1984 by George Orwell
Publishing Info: First Published by Martin Secker & Warburg Ltd 1949
Star Rating: 4/5
Back Cover Summary:
‘It was a bright cold day in April, and the clocks were striking thirteen.’
Winston Smith works for the Ministry of Truth in London, chief city of Airstrip One. Big Brother stares out from every poster, the Thought Police uncover every act of betrayal. When Winston finds love with Julia, he discovers that life does not have to be dull and deadening, and awakens to new possibilities. Despite the police helicopters that hover and circle overhead, Winston and Julia begin to question the Party; they are drawn towards conspiracy. Yet Big Brother will not tolerate dissent – even in the mind. For those with original thoughts they invented Room 101. . .
To be honest I wasn’t sure what to expect from this book, but it wasn’t entirely what I had been expecting at all, if that makes any kind of sense. It was recommended to me by a friend and the opportunity arose for me to read it for my English Literature course so I dug out my copy to read.
At first I found the writing style challenging – not difficult, but I didn’t find it an easy read. However the style was something I got used to and enjoyed. It does start rather slowly and I really was wondering where Orwell was going with it at first (hence only 4 stars) but after the first few ‘set up’ chapters I got much more into the book. I can see why those first chapters were included and think they are necessary to establish the setting of the novel – it would have been incredibly confusing without the background information set up in those chapters.
As dystopia’s go this really is an excellent example. Before reading this the only dystopia I had read was teen fictions like The Hunger Games but I found reading 1984 so much more insightful into the genre and has greatly helped me with writing my own dystopia. If you’re planning on writing (or are writing) a dystopia then I really would advise reading 1984 as it has helped me massively.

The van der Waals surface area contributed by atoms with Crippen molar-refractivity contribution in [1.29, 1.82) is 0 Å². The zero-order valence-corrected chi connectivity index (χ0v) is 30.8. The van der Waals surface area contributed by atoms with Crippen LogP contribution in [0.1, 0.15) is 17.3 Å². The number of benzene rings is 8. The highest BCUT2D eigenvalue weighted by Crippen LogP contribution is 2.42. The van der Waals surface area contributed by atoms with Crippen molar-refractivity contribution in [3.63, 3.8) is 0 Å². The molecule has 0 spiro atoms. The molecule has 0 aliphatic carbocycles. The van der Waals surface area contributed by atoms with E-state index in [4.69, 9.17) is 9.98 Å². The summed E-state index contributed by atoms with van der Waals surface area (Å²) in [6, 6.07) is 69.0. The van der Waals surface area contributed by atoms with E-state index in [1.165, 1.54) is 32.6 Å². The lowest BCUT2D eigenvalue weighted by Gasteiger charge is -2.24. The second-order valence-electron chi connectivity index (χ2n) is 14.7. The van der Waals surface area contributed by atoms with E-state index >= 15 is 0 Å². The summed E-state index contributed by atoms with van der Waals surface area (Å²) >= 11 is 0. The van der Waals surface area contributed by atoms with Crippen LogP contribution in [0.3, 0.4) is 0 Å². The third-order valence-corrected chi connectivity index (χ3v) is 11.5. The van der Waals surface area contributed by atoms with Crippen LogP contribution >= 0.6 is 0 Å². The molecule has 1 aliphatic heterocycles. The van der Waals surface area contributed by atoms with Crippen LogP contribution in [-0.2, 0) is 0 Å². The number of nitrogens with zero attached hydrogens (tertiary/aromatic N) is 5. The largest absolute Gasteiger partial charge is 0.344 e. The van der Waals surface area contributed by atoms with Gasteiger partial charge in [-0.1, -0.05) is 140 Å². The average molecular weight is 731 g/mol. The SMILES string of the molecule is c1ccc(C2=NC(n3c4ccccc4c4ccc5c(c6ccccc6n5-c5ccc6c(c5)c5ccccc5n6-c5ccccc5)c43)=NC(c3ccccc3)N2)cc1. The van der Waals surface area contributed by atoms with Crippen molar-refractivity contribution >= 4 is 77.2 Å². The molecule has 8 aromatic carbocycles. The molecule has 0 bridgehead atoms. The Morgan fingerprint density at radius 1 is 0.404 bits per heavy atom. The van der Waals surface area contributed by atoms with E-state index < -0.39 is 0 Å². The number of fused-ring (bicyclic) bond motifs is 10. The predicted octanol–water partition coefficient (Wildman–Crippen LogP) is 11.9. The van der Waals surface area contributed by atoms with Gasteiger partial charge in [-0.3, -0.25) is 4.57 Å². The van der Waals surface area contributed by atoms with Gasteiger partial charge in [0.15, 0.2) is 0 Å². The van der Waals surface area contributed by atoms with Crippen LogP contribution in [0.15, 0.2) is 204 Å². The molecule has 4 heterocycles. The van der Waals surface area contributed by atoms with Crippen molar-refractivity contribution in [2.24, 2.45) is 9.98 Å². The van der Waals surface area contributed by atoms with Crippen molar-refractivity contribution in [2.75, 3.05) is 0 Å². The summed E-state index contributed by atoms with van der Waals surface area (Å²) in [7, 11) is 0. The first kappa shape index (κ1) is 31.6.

The world building of 1984 is one of its strongest points and really makes the whole setting incredibly believable – I actually believe that our society could turn into the one presented in this novel, something which isn’t necessarily that easy to achieve. It is obvious that a lot of thought and time has gone into each aspect of the world that Orwell presents. The novel is very thought provoking, especially the ending (which I won’t spoil). It really made me think about our society and what it could become and the impact of war on the world and different people.
Overall, 1984 is thoroughly enjoyable and insightful, though you do have to plough through the first few chapters before the plot really gets started. I would recommend this read to anyone, but especially writers (of any genre, not just dystopia) as it is a really excellent example of how to write a great novel. However, this is definitely a novel not for younger teens or children, I think, as it is at times quite complex, both in its writing style and the concepts it presents.